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pronghorn emancipation

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pronghorn

The pronghorn antelope is the fastest land mammal in North America—second in the world to the cheetah. It can attain speeds of over 86 kilometres per hour. arb's interest in the pronghorn originated with the awareness of the negative effects that barriers, particularly barbed wire, have on its traditional migration pattern from the midwestern United States into the prairie region of eastern Alberta and western Saskatchewan. Standing at about a metre high at the shoulders, pronghorns lack the ability to jump fences. Or, at least, that's what most of them think. The pronghorn's way to navigate fences is to scoot underneath the bottom strand of wire. The barbs on the wire can inflict serious injuries to the pronghorn's back, tearing out fur and ripping the skin, sometimes resulting in fatal injuries from infected wounds.

Several projects have been initiated by conservation groups in the US and in Canada to replace the bottom strand of barbed wire on boundary fencing with double-strand smooth wire, strung 18 inches from the ground. This simple and elegant solution is helping the pronghorn to safely pass under fences on their traditional migration routes, which have been used for centuries if not millennia. Meanwhile, other barriers—roads, gas and oil drilling sites, residential and industrial developments—continue to threaten the existence of the pronghorn.

We'd heard about the problems the pronghorns were having navigating all of the barbed wire fences on their migration route through southern Alberta. We'd also heard of the brilliant remedy. But what we had to find out was how to do something about it. That's when Alberta Fish and Game Association's (afga) pronghorn corridor project caught arb's attention. Starting on the weekend of July 10, 2010 a group of arbians met up with afga at the Pearson ranch near Orion (pop.4) after setting up a base camp at Cypress Hills about an hour northeast of the worksite.

The following morning we discovered that the main road from Cypress Hills was washed out from the June rainstorm. The group found detour routes on gravel range roads that afforded breathtaking views of lush coulees, a reservoir and wildlife sightings. We arrived at the designated meeting place late to find the afga crew waiting graciously for us. The weekend's objective was to staple in a previously-strung smooth wire strand at 18 inches from ground and to re-space and fasten the top three barbed wire strands on four miles of fencing that were impeding pronghorn movements north to south and east to west. Required tools included fencing pliers, good hammers and tool belts or aprons to hold new and old fence staples. Other crew members had ATV's to move supplies along the fence row in two separate locations on the Pearson ranch over the two days. The crews split up into functional groups and the work began. Mercifully, the weather was mostly overcast and breezy, helping to keep the overabundant swarms of mosquitoes at bay. The arb crew quickly learned the rhythm of the work—remove staples, measuring stick, lift wire, staple, measure, lift, staple…and on it went, the group leapfrogging each other in mild competition. We were also able to admire all the indigenous plants—cactus in bloom with intense orange-yellow flower clusters, pesky but fragrant sagebrush, and wild grasses. We also noted the different types of barbed wire and the particular characteristics of wire tension and post weathering as we worked. Once done for the day the arbians and a number of afga members retired to the tavern at Manyberries (pop.84 unverified). On Sunday an aide-de-camp stumbled upon a rattlesnake while working along a north to south fence line. This sighting provided an interesting diversion for the work party near the end of a long but satisfying weekend before we began our 5 hour journey back to the city.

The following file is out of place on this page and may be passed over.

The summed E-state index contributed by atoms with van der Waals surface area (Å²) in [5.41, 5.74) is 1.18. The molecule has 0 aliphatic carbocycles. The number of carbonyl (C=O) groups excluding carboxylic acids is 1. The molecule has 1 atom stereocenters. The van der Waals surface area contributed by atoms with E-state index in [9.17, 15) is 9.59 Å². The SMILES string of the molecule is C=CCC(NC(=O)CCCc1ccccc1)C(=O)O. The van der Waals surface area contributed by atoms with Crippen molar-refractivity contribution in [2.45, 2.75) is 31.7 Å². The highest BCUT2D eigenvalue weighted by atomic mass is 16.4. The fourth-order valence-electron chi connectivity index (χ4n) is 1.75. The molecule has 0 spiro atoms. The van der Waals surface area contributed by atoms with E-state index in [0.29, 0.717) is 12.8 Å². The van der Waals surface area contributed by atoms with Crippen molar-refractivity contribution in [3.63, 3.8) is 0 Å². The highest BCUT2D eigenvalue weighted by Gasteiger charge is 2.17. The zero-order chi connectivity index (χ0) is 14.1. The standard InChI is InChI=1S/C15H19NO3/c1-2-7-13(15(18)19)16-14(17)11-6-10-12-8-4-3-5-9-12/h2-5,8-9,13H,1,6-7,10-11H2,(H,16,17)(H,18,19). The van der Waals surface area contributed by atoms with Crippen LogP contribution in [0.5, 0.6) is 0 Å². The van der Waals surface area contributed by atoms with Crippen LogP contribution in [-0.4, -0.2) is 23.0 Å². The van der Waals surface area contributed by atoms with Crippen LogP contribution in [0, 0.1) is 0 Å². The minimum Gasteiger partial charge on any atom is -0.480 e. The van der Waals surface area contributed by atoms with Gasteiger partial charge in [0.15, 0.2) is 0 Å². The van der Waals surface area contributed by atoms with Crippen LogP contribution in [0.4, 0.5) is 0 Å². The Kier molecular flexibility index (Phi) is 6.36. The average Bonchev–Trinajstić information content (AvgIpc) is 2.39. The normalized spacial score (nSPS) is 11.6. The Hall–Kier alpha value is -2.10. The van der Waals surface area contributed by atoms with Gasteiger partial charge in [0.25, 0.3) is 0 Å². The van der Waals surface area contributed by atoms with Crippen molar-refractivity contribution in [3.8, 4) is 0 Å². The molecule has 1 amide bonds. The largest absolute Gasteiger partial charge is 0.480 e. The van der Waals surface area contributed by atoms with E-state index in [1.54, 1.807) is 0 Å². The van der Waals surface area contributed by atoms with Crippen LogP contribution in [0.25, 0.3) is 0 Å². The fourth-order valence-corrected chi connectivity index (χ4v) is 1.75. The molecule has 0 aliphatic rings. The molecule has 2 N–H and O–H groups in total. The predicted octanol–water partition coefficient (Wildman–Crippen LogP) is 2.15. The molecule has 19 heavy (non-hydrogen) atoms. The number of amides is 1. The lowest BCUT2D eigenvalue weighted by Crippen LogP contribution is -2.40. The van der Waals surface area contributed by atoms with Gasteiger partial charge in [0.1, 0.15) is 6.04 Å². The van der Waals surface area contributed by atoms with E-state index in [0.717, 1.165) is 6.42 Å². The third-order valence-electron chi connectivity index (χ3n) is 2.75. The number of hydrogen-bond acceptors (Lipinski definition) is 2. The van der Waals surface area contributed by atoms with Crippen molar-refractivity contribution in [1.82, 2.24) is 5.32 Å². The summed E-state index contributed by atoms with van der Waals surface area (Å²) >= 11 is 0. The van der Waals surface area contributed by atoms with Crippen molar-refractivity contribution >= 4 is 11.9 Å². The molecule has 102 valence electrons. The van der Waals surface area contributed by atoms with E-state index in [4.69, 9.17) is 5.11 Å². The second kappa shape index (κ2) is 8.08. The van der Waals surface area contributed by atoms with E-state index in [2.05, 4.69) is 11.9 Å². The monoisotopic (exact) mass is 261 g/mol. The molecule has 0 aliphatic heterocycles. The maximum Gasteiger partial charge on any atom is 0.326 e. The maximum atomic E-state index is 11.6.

Our second scheduled event took place on August 14, 2010 on the Krippl ranch, near Foremost (pop.500+) about 50 km east and then south on range road 75. Base camp was set up at Foremost campground, which proved to be a soggy experience with heavy rain on Friday the thirteenth. The last adventure of the season was October 2–3 at Onefour (pop. they won't tell us). Onefour is the site of the federal government research sub-station. Our mettle was tested on these days as we were introduced to something new—page wire. While being one of the greatest barriers to the pronghorn movement it proved to be ours as well. Gees it was tough stuff. Not only because portions were buried and had to be dug out but also because it had to be hand rolled.

The area of the country that our pronghorn adventures took place is very special. The landscape and it's wild inhabitants are indelible on ones spirit. They are truly the bee's knees. We also visited some unique and awe inspiring locations on our way to and from the work sites. One of the most notable was our visit to the Etzikom Museum/The Canadian National Historic Windmill Centre (Etzikom pop.321) located just south of the red coat trail on #885. “It wasn't the gun that won the west, it was the windmill”. And then there was Orion. It's hard to know what to say about Orion—ya jus gotta go.